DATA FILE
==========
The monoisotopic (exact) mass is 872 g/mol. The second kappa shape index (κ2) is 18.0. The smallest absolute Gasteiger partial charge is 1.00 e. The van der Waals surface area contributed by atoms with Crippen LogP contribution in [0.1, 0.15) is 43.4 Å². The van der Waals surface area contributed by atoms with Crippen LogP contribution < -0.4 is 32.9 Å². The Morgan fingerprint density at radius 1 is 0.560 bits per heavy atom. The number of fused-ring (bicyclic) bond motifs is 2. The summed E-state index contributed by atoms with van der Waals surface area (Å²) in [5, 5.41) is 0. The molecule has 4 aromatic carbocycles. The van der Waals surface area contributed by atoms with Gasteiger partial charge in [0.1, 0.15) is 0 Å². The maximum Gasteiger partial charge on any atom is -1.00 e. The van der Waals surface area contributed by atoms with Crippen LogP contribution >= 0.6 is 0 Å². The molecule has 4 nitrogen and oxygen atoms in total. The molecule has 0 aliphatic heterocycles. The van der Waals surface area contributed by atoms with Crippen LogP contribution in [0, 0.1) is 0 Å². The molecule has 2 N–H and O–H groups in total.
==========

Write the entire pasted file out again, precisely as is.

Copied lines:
The monoisotopic (exact) mass is 872 g/mol. The second kappa shape index (κ2) is 18.0. The smallest absolute Gasteiger partial charge is 1.00 e. The van der Waals surface area contributed by atoms with Crippen LogP contribution in [0.1, 0.15) is 43.4 Å². The van der Waals surface area contributed by atoms with Crippen LogP contribution < -0.4 is 32.9 Å². The Morgan fingerprint density at radius 1 is 0.560 bits per heavy atom. The number of fused-ring (bicyclic) bond motifs is 2. The summed E-state index contributed by atoms with van der Waals surface area (Å²) in [5, 5.41) is 0. The molecule has 4 aromatic carbocycles. The van der Waals surface area contributed by atoms with Gasteiger partial charge in [0.1, 0.15) is 0 Å². The maximum Gasteiger partial charge on any atom is -1.00 e. The van der Waals surface area contributed by atoms with Crippen LogP contribution >= 0.6 is 0 Å². The molecule has 4 nitrogen and oxygen atoms in total. The molecule has 0 aliphatic heterocycles. The van der Waals surface area contributed by atoms with Crippen LogP contribution in [0, 0.1) is 0 Å². The molecule has 2 N–H and O–H groups in total.